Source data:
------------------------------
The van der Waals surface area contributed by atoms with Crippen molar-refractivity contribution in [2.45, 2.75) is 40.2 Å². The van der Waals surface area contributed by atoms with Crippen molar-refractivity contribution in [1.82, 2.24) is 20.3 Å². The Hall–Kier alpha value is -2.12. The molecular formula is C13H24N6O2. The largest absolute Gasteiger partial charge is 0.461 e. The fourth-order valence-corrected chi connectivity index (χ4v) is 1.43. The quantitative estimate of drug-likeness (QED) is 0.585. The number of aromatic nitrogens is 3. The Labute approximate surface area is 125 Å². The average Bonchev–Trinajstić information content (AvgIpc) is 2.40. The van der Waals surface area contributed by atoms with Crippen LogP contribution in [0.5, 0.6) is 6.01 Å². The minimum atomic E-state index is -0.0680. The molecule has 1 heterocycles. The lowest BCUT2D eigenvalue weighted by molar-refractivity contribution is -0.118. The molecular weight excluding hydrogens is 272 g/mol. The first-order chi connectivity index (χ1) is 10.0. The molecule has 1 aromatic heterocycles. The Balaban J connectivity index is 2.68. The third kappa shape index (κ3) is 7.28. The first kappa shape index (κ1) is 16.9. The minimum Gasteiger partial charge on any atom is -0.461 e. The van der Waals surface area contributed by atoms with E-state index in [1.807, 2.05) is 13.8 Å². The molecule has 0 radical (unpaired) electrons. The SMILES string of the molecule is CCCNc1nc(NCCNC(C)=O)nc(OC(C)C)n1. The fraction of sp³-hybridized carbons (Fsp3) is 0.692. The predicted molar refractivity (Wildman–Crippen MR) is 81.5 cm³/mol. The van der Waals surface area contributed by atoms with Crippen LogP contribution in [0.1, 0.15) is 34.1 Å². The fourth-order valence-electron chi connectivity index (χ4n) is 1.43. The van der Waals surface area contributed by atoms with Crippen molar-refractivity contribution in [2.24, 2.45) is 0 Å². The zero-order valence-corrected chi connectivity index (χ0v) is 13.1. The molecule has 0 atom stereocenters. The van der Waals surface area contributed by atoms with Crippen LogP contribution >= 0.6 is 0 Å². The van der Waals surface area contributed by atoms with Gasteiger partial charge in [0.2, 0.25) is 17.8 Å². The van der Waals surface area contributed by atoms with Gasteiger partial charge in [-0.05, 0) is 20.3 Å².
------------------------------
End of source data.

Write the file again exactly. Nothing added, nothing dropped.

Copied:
The van der Waals surface area contributed by atoms with Crippen molar-refractivity contribution in [2.45, 2.75) is 40.2 Å². The van der Waals surface area contributed by atoms with Crippen molar-refractivity contribution in [1.82, 2.24) is 20.3 Å². The Hall–Kier alpha value is -2.12. The molecular formula is C13H24N6O2. The largest absolute Gasteiger partial charge is 0.461 e. The fourth-order valence-corrected chi connectivity index (χ4v) is 1.43. The quantitative estimate of drug-likeness (QED) is 0.585. The number of aromatic nitrogens is 3. The Labute approximate surface area is 125 Å². The average Bonchev–Trinajstić information content (AvgIpc) is 2.40. The van der Waals surface area contributed by atoms with Crippen LogP contribution in [0.5, 0.6) is 6.01 Å². The minimum atomic E-state index is -0.0680. The molecule has 1 heterocycles. The lowest BCUT2D eigenvalue weighted by molar-refractivity contribution is -0.118. The molecular weight excluding hydrogens is 272 g/mol. The first-order chi connectivity index (χ1) is 10.0. The molecule has 1 aromatic heterocycles. The Balaban J connectivity index is 2.68. The third kappa shape index (κ3) is 7.28. The first kappa shape index (κ1) is 16.9. The minimum Gasteiger partial charge on any atom is -0.461 e. The van der Waals surface area contributed by atoms with E-state index in [1.807, 2.05) is 13.8 Å². The molecule has 0 radical (unpaired) electrons. The SMILES string of the molecule is CCCNc1nc(NCCNC(C)=O)nc(OC(C)C)n1. The fraction of sp³-hybridized carbons (Fsp3) is 0.692. The predicted molar refractivity (Wildman–Crippen MR) is 81.5 cm³/mol. The van der Waals surface area contributed by atoms with Crippen LogP contribution in [0.1, 0.15) is 34.1 Å². The fourth-order valence-electron chi connectivity index (χ4n) is 1.43. The van der Waals surface area contributed by atoms with Crippen molar-refractivity contribution in [2.24, 2.45) is 0 Å². The zero-order valence-corrected chi connectivity index (χ0v) is 13.1. The molecule has 0 atom stereocenters. The van der Waals surface area contributed by atoms with Crippen LogP contribution >= 0.6 is 0 Å². The van der Waals surface area contributed by atoms with Gasteiger partial charge in [0.2, 0.25) is 17.8 Å². The van der Waals surface area contributed by atoms with Gasteiger partial charge in [-0.05, 0) is 20.3 Å².